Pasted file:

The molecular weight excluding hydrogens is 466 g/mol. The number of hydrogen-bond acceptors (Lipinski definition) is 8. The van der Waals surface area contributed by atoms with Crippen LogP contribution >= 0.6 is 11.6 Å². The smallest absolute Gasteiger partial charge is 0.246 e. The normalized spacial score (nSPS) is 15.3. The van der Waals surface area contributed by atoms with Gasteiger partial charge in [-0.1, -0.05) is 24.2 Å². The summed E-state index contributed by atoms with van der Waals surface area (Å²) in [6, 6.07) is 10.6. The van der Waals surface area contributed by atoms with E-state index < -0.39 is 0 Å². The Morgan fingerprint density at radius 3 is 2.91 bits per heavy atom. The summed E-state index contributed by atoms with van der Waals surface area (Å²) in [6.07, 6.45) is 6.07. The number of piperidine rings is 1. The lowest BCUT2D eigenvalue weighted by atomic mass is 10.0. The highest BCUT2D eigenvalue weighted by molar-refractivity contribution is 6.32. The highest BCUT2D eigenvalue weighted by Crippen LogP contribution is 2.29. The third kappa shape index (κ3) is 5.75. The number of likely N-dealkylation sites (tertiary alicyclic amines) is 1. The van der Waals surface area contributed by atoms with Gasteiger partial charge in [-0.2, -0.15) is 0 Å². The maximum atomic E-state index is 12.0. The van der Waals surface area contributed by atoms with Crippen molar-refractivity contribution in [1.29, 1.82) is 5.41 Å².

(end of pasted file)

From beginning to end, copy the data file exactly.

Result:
The molecular weight excluding hydrogens is 466 g/mol. The number of hydrogen-bond acceptors (Lipinski definition) is 8. The van der Waals surface area contributed by atoms with Crippen LogP contribution >= 0.6 is 11.6 Å². The smallest absolute Gasteiger partial charge is 0.246 e. The normalized spacial score (nSPS) is 15.3. The van der Waals surface area contributed by atoms with Gasteiger partial charge in [-0.1, -0.05) is 24.2 Å². The summed E-state index contributed by atoms with van der Waals surface area (Å²) in [6, 6.07) is 10.6. The van der Waals surface area contributed by atoms with E-state index < -0.39 is 0 Å². The Morgan fingerprint density at radius 3 is 2.91 bits per heavy atom. The summed E-state index contributed by atoms with van der Waals surface area (Å²) in [6.07, 6.45) is 6.07. The number of piperidine rings is 1. The lowest BCUT2D eigenvalue weighted by atomic mass is 10.0. The highest BCUT2D eigenvalue weighted by molar-refractivity contribution is 6.32. The highest BCUT2D eigenvalue weighted by Crippen LogP contribution is 2.29. The third kappa shape index (κ3) is 5.75. The number of likely N-dealkylation sites (tertiary alicyclic amines) is 1. The van der Waals surface area contributed by atoms with Gasteiger partial charge in [-0.2, -0.15) is 0 Å². The maximum atomic E-state index is 12.0. The van der Waals surface area contributed by atoms with Crippen molar-refractivity contribution in [1.29, 1.82) is 5.41 Å².